Plectranthus are members of the Lamiaceae or mint family, and they’re my latest craze. All species are tender and are really valuable subjects for container growing, not only for the highly ornamental value of their foliage, but also because many are happiest grown in part shade and some in almost full shade. Even P. argentatus, with its silver grey leaves (which usually indicates a love of undiluted sunshine), does best for me with a little shade especially at the hottest time of the day.
The soft velvety leaves alone are reason enough to give it pride of place in any scheme, but nonetheless I always look forward to the quiet spikes of lavender blue/white flowers at the end of the summer, and so do the bees.
The silver spur flower, as it’s commonly known, is at its peak right now, and with a bit of luck will continue to look good for at least another four or five weeks. And this goes for almost all tender plants in containers, they have been building up to this fabulous autumn crescendo and it rarely disappoints.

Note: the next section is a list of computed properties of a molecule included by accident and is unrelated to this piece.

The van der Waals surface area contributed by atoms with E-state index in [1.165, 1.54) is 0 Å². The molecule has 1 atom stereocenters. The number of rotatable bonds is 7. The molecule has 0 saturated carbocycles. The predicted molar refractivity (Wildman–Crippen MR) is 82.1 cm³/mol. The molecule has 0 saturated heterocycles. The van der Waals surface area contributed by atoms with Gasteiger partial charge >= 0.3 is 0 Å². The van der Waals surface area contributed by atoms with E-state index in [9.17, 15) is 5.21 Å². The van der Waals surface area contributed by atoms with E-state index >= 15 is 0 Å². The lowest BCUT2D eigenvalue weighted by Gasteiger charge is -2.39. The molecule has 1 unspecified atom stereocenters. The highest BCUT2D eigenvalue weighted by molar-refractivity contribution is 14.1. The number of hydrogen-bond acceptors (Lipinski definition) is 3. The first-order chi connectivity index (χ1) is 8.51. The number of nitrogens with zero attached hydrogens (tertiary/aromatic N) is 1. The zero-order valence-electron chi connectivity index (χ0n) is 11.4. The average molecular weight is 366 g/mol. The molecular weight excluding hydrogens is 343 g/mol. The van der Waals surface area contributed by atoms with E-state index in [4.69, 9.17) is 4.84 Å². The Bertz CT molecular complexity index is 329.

We’ve got a few weeks yet, but last year there was a widespread frost at the end of October, and P argentatus is usually the first to succumb. However the good news is that it is one of the very easiest to propagate, and this year I am going to try cuttings in a glass of water, a method which is not only fun but works well for so many plants.
As I write this week, we have just had our first very early frost in the garden … minus 0.5 degrees!